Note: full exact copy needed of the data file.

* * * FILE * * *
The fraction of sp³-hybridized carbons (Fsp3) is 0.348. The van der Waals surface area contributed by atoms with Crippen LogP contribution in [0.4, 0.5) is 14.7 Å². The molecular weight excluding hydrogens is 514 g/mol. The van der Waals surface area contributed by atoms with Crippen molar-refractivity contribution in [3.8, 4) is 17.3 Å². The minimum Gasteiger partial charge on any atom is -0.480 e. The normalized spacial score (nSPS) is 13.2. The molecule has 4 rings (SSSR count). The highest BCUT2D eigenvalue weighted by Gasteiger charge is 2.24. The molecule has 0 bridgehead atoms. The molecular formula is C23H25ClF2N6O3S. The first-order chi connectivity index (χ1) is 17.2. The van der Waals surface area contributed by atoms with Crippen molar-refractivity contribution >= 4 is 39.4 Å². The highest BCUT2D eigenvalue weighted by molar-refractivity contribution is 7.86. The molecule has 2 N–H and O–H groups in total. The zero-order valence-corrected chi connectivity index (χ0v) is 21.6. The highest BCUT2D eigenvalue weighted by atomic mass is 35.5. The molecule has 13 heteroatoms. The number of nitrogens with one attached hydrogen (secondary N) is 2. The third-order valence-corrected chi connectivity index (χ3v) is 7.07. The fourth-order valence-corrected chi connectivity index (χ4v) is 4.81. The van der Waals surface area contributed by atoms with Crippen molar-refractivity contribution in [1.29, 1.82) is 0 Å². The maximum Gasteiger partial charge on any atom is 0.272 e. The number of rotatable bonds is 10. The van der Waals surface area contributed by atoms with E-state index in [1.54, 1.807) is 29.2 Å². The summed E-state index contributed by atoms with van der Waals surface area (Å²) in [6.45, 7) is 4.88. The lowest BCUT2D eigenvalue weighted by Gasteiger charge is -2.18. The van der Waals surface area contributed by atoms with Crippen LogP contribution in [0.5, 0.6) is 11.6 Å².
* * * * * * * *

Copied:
The fraction of sp³-hybridized carbons (Fsp3) is 0.348. The van der Waals surface area contributed by atoms with Crippen LogP contribution in [0.4, 0.5) is 14.7 Å². The molecular weight excluding hydrogens is 514 g/mol. The van der Waals surface area contributed by atoms with Crippen molar-refractivity contribution in [3.8, 4) is 17.3 Å². The minimum Gasteiger partial charge on any atom is -0.480 e. The normalized spacial score (nSPS) is 13.2. The molecule has 4 rings (SSSR count). The highest BCUT2D eigenvalue weighted by Gasteiger charge is 2.24. The molecule has 0 bridgehead atoms. The molecular formula is C23H25ClF2N6O3S. The first-order chi connectivity index (χ1) is 17.2. The van der Waals surface area contributed by atoms with Crippen molar-refractivity contribution >= 4 is 39.4 Å². The highest BCUT2D eigenvalue weighted by molar-refractivity contribution is 7.86. The molecule has 2 N–H and O–H groups in total. The zero-order valence-corrected chi connectivity index (χ0v) is 21.6. The highest BCUT2D eigenvalue weighted by atomic mass is 35.5. The molecule has 13 heteroatoms. The number of nitrogens with one attached hydrogen (secondary N) is 2. The third-order valence-corrected chi connectivity index (χ3v) is 7.07. The fourth-order valence-corrected chi connectivity index (χ4v) is 4.81. The van der Waals surface area contributed by atoms with Crippen molar-refractivity contribution in [1.29, 1.82) is 0 Å². The maximum Gasteiger partial charge on any atom is 0.272 e. The number of rotatable bonds is 10. The van der Waals surface area contributed by atoms with E-state index in [1.54, 1.807) is 29.2 Å². The summed E-state index contributed by atoms with van der Waals surface area (Å²) in [6.45, 7) is 4.88. The lowest BCUT2D eigenvalue weighted by Gasteiger charge is -2.18. The van der Waals surface area contributed by atoms with Crippen LogP contribution in [0.5, 0.6) is 11.6 Å².